The number of fleets adopting natural gas is on the rise, and the U.S. Department of Energy’s Energy Information Administration reports that the use of non-petroleum fuels is at its highest levels since the mid-1950s.
In the 50s, coal-fired steam locomotives were the leading user of non-petroleum fuels. Since then, the use of non-petroleum fuels has held at about four percent. In 2014, it reached 8.5 percent due to increased use of natural gas, ethanol and biodiesel.
Transportation use of natural gas reached a historic high of 946 trillion Btu in 2014, representing 3.5 percent of all natural gas used in the United States. According to ACT Research Co., adoption rates for U.S. Class 8 natural gas-powered commercial vehicles will grow steadily from four percent in 2014 to an estimated 10 percent in 2018 and 23 percent in 2020.
Penske Truck Leasing is continuing to add to its natural gas fleet, and recently received two grants under which it will receive $1.5 million from the U.S. Department of Energy and the state of Texas to increase use of the alternative fuel. The Texas Commission on Environmental Quality awarded $1.1 million of the money, which will be used to purchase 23 natural gas-powered Freightliner Cascadia tractors with Cummins Westport 12-liter engines. Penske plans to deploy the trucks in the Houston and Dallas markets. The DOE’s Office of Energy Efficiency and Renewable Energy awarded Penske a $400,000 grant that will help fund Penske’s alternative fuel vehicle demonstration and enhanced driver experience project.
Fleets can’t commit to natural gas-fueled vehicles until they can ensure a fueling network. That is becoming easier as there is a growing number of natural gas fueling facilities. The Department of Energy reports that there are 832 public CNG fueling stations and 73 public LNG fueling stations. There are even more stations that are operated by private fleets.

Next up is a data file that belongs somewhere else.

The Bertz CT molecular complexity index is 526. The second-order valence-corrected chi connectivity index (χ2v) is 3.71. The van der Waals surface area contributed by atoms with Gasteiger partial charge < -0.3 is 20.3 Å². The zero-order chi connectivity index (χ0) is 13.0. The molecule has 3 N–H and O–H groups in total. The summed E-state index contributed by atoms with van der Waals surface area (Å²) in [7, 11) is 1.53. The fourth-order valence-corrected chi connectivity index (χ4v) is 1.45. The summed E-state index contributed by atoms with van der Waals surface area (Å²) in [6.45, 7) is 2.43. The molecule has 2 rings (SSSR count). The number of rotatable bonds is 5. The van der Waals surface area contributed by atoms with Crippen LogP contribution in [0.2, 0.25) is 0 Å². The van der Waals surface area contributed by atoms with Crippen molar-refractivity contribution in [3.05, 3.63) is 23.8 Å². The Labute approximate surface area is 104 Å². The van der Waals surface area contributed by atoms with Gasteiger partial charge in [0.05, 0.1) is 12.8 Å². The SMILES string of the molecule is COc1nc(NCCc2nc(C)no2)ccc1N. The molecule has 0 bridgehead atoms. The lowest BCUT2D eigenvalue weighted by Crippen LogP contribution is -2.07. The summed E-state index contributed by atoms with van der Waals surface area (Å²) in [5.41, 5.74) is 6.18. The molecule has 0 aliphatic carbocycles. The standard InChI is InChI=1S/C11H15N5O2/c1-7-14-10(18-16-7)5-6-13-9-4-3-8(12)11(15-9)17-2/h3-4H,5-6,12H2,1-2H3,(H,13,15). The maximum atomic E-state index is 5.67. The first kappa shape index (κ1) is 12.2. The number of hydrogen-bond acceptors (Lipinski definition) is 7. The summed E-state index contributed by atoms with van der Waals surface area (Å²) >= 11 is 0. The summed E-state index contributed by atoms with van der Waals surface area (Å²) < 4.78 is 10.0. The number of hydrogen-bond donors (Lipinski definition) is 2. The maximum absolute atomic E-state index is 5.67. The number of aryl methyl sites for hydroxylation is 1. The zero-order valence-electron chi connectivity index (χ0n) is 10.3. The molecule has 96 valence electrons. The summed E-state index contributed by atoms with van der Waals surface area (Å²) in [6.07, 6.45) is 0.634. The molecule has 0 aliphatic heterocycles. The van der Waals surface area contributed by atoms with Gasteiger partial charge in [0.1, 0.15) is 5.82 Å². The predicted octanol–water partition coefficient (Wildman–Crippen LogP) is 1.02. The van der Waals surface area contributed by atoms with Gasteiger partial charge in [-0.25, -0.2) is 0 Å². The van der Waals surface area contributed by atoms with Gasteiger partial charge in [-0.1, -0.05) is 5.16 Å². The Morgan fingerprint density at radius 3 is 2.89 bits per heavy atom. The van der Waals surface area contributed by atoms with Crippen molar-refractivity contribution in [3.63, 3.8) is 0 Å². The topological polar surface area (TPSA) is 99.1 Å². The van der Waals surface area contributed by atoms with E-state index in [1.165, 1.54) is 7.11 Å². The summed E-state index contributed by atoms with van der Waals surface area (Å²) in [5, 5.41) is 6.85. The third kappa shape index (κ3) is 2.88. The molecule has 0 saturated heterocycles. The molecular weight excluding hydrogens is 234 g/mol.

Industry experts estimate that the number of LNG fueling stations will more than triple in the coming years.
LNG dispensers deliver fuel to vehicles at pressures of 30 to 120 PSI. Because LNG is stored and dispensed as a supercooled, liquefied gas, protective clothing, face shield, and gloves are required when fueling a vehicle. CNG dispensers do not require special equipment.
Due to the nature of natural gas, vehicles can only be repaired in facilities that can accommodate the fuel. Penske Truck Leasing already has several natural gas maintenance facilities and plans to add 10 to 15 new facilities.
Original equipment manufacturers are continuing to invest in natural gas technologies. For example, Rush Enterprises has announced a new venture, Momentum Fuel Technologies, that will manufacture, sell, install and service a new lightweight compressed natural gas fuel system for Classes 6-8 trucks.
In addition, Cummins has announced new investments in natural gas, including an investment in Agility Fuel Systems, which makes natural-gas fuel storage and delivery systems for heavy-duty trucks, the unveiling of the Cummins Westport new 6.7-liter natural-gas engine that it said will be in full production by mid-2016.
Fleet operators trying to decide whether to purchase a natural gas vehicle or a traditional diesel vehicle can use ACT Research’s free fuelpayback calculator.